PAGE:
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It has been told several times in the past that Olive oil cannot be used for Indian cooking.

So, I want to use Olive oil as a spread on bread. The raw Extra Virgin Olive oil tastes like "oil"! Don't know how to explain it better but previously when I used to cook pasta in the Extra Virgin Olive oil, the oil used to taste good after heating. It didn't taste as if I was drinking oil straight from the bottle.

What can I do to get rid of the raw taste of Extra Virgin Olive oil and make it edible?

Does mixing it with something else does the trick or do I have to heat it for just n seconds without destroying it?

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    Quite frankly, what you describe as a "raw taste" is generally seen as a good thing for high-quality olive oil. If you want something milder, ditch the Extra Virgin stuff and buy plain old "olive oil". You'll save yourself quite a bit of money. – logophobe Oct 13 '15 at 14:03
  • @logophobe I am looking for healthy food to gain weight. What can be more healthy than this oil for gaining weight? – Aquarius_Girl Oct 13 '15 at 14:31
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Several things here. First of all, as long as you aren't trying to deep-fry, you most certainly can cook Indian food with olive oil. It is not traditional, sure, but I know quite a few Indians who do it from time to time, including my mother-in-law.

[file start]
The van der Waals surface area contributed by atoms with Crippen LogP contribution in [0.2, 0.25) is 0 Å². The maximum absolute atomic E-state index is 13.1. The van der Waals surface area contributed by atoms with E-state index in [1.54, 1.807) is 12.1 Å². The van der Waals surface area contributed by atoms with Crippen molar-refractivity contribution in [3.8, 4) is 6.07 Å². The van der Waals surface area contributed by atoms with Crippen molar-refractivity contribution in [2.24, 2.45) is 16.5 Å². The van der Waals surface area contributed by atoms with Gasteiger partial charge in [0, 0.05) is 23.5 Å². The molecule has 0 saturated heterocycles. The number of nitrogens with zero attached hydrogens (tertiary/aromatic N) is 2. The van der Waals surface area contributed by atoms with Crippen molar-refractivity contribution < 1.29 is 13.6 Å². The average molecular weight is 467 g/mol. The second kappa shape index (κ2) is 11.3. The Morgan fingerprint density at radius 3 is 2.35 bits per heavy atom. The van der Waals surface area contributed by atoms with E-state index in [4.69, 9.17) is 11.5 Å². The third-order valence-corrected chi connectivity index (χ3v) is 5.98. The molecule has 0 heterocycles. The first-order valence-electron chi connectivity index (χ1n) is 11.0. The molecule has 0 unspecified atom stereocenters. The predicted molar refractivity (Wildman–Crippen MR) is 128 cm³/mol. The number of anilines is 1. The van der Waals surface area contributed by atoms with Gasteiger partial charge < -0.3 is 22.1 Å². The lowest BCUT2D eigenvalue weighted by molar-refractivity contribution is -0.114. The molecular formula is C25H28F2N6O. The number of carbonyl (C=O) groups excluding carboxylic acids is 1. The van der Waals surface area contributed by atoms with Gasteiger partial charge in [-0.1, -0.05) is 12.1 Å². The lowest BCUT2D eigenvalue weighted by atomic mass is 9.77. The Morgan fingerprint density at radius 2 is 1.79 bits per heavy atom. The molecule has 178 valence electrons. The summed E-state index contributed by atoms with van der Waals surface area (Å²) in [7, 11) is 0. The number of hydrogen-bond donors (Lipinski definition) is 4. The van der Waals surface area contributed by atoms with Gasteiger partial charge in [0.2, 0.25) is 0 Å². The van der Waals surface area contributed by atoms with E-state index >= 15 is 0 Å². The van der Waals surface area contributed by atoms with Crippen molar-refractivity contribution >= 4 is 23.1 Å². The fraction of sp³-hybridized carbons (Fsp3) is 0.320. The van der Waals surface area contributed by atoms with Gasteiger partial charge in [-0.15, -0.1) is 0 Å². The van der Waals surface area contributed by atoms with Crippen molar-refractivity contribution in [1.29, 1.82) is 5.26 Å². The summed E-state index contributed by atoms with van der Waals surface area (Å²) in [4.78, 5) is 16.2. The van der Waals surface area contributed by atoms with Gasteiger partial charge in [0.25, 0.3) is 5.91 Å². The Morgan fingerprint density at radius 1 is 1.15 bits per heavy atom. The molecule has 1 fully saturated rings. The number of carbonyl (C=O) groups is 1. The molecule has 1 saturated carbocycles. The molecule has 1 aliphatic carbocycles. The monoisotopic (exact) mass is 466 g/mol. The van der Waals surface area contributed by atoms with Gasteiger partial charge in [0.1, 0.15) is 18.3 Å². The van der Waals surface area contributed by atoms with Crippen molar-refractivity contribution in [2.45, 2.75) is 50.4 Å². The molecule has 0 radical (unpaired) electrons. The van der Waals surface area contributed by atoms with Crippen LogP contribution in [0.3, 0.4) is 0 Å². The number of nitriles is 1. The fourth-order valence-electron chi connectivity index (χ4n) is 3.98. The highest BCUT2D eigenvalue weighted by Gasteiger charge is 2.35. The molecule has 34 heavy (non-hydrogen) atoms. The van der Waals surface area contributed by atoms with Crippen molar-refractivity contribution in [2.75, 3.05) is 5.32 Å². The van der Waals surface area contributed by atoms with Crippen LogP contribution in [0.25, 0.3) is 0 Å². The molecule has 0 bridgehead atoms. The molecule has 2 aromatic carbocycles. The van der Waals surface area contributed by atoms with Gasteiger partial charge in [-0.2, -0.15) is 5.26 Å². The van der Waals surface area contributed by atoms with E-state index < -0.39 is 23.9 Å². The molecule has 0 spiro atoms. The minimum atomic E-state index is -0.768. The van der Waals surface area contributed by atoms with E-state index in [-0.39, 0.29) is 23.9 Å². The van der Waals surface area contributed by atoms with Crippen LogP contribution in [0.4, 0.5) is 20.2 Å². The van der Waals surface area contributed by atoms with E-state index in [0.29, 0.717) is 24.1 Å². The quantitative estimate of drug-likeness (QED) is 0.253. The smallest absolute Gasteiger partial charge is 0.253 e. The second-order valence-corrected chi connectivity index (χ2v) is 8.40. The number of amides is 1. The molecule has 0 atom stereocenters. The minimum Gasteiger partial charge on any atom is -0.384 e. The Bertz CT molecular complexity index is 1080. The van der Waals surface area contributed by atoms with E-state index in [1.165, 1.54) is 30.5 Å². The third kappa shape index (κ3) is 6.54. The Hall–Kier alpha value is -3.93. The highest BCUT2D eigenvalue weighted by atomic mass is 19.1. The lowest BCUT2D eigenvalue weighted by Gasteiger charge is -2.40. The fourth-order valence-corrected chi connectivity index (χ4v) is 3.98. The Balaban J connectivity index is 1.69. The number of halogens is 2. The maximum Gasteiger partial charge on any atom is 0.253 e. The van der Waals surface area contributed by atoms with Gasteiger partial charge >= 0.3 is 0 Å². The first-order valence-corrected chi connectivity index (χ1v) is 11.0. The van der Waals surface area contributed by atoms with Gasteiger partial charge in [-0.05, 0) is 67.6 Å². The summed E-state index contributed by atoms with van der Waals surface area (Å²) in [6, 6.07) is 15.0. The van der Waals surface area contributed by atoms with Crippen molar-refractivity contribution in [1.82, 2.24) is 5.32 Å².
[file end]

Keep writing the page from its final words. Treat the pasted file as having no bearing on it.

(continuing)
It is true that I also know some Indians who would never do it (in fact, a Keralan friend's mother who was cooking with us at my house once to demonstrate some recipes was shocked at the lack of coconut oil and refused to consider either canola or olive and instead went with mustard).

It may affect the taste slightly, but if you don't use much, it isn't going to be a dominant flavor. (If you're not sure about it, start small - mix half and half with your regular oil and see if it works for you, then gradually increase the olive oil in the mix.) If you can cook avial with mustard oil, you can cook palak paneer with olive oil. :-)

But yes, you can either heat the olive oil or mix it with something (or both) and mellow it. Mixing with an acid like lemon juice or a good vinegar works well, and/or crushing garlic or herbs in it to make a paste or a dressing. You can cook it or just leave it as is.

A Greek girl who lived with us for a year when I was in high school used to put the olive oil in a frying pan then toast a slice of bread in it, then top it with a sprinkling of sugar. The combination of the heat and the sugar mellows the flavor a bit. (In this case, it was heated long enough to make the bread golden when you put it in, and heated enough before not to simply soak the oil up when the bread goes in.)

It will still taste like olive oil, though. It just won't be quite as dominant and "green" tasting.

EDIT: As for references for the propriety of cooking onions in olive oil over a moderate heat, looking in Tess Mallos's The Complete Mediterranean Cookbook, pretty much every recipe which starts with the ingredients "2 Tbsp olive oil, 1 large onion" also starts with the instructions, "Heat oil in a pan. Gently cook the onion in the oil until translucent, about 10 minutes." (Here's one of them someone has put online.)

And here is a chart of smoke points of oils, and here is another. You will perhaps note that the smoke point of coconut oil is listed as 350, and one of these links lists the smoke point of extra virgin olive oil as a range between 325-375. If you accept that it is possible to cook onions for Indian food in coconut oil without the oil smoking, which much of southern India would agree with, then it must be possible to cook onions for Indian food in other oils with a similar smoke point.